Lee Wochner: Writer. Director. Writing instructor. Thinker about things.


Where no man has gone before

Y’know what? I’m not too proud to announce my absolute enduring love of William Shatner.

Shatner was a big part of the twin poles of my moral and ethical upbringing, those signposts being “Star Trek” on one side and Marvel comics on the other. I’m not sure I realized just how much my entire belief system was built atop these two pop-culture foundations, but reading Sapiens last year made it all clear. Sometimes, when you apply the animal/vegetable/mineral quiz, you realize you are undeniably bauxite. I didn’t want to belong to the church of liberal humanism — of higher expectations, in a belief that humanity can and should do better, in the way promulgated by both “Star Trek” and those great Lee/Kirby Marvel comics, both of which showed us that people of different races and even different species could work together for the common good, both of which showed us what was right and what was wrong, and both of which called upon us to be our better selves — but I do.

And so this is why I bought a ticket to see Sunday’s “Shatnerfest” at the Aero Theatre in Santa Monica, so I could see the great man in person, even if it meant sitting through three of his middling (or worse) low-budget indie features of the 1970s.

Yes, sure, three low-rent William Shatner movies in a row. But then: William Shatner.

For the record:

“Kingdom of the Spiders” (1977) is one of the better “nature-gone-wild” horror movies of its era and, I think, of all time, and Shatner is honest-to-God impressive in it. He’s in his mid-40s, and looking fit and younger than his age, as he rides horses, ropes a steer, leaps around, and combats about a million actual live tarantulas. He’s witty and charming in the movie when it’s called for, he’s an action hero when needed, and he’s a good-looking roguish lover before Harrison Ford patented the character. Watching this movie allows you a glimpse into an alternative universe where William Shatner had a very different career.

“The Devil’s Rain” (1975) features Shatner in a supporting role, as both a 17th century reformed devil-worshipper and a modern-day combatant who loses his soul to the devil. The movie stars Ernest Borgnine and a bunch of other faded stars and soon-to-be’s, including Tom Skerritt and a blink-and-you’ll-miss-him John Travolta. But it’s dull in the extreme, and, well, I drank a tall-boy beer during this one and fell asleep, safe in the knowledge that I was missing nothing. (You try staying awake for six straight hours of not-great 50-year old movies!)

Finally, “Impulse” (1974) is bad. Bad, bad, bad, in a way we once associated with drive-in movies later relegated to channel Z after midnight. It’s bad, but it’s not dull. The twin delights are Shatner as a ladies’ man who is also a demented serial killer (!!!) and a snotty pre-adolescent girl determined to foil his plans. No effort was made in making this a good movie. It was shot in 15 days (12 of them with The Shat) and for about nine bucks, but took in $4 million at the box office, making for a very good time for the director and the producers. And, judging by the audience Sunday, for audience members like me found it highly entertaining and howlingly funny.)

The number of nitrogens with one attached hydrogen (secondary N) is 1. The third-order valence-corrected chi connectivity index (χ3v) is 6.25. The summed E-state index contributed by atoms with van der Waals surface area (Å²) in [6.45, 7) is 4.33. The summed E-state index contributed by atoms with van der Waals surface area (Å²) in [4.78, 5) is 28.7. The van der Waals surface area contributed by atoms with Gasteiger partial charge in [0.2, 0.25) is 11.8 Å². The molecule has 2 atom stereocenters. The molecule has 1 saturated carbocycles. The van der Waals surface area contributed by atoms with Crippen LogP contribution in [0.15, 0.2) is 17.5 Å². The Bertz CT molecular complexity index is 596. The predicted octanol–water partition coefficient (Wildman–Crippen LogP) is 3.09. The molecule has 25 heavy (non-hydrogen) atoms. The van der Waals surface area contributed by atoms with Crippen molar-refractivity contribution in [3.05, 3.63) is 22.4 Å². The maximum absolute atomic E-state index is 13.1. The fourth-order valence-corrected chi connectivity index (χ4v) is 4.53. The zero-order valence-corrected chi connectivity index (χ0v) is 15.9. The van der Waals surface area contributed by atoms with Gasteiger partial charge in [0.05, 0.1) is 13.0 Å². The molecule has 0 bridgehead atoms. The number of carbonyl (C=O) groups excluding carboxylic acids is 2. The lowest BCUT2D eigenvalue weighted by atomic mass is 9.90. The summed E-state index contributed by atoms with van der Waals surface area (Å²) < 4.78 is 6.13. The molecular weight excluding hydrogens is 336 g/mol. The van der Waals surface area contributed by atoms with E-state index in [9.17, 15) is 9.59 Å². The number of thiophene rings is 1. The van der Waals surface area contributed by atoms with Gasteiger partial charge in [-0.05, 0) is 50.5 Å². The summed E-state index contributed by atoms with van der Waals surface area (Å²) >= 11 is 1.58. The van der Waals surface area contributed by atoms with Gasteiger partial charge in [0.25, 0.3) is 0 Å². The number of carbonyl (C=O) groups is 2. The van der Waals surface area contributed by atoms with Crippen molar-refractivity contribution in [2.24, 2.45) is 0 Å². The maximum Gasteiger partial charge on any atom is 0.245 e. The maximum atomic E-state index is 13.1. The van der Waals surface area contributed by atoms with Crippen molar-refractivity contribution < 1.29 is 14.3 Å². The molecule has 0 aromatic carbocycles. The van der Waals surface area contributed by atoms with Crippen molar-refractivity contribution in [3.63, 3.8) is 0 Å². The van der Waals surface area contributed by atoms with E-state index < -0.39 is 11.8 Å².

Then: William Shatner came out.

Shatner is 91 years old. I know other people in their 90s, and while I find them impressive in their own way, they haven’t been global pop-culture icons for going on 60 years, and they haven’t recorded albums and written novels and memoirs, and they for God’s sake have not gone up in space at age 90. They’re also not the sort of raconteur who can off-the-cuff keep an audience engaged for 45 minutes of freewheeling conversational fun without note cards and while doing lots of funny back-and-forth with the crowd.

Yes, I know The Shat has a reputation for being “difficult” (whatever that means), but I don’t care. I’ve never been called upon to make a TV show or a movie with him, and I never will be. I rely on Shatner for entertainment value, and he always delivers. Whatever he’s in, and whether he’s good in it, terrific in it, or just plain awful, he’s always always always watchable — unlike some highly regarded actors who get up their own backsides sometimes.

While I realize that William Shatner’s primary influence on my life is in playing a character he is not, I also credit him for his creativity and for his incredible drive, even at this advanced age. He is an inspiration — even to himself. One of the stories he shared Sunday was this one: When, last year, before setting sail for outer space courtesy of Jeff Bezos and earning his own “NBC News Special Report” on that spaceflight, he was given a last-minute chance while the ship was still on the gantry to change his mind and get out. He thought about it, he said… until his inner voice reminded him, “But I’m Captain Kirk!” The only course of action was onward and upward.

Shatner also said that, at age 91, he knows he’ll die soon. “Like…” he said, “in 20 or 30 years.”

Make it so.

One Response to “Where no man has gone before”

  1. Dan Says:

    I believe is was William Shatner who first publicly used the phrase “Get a life.” and thereby enriched our culture.

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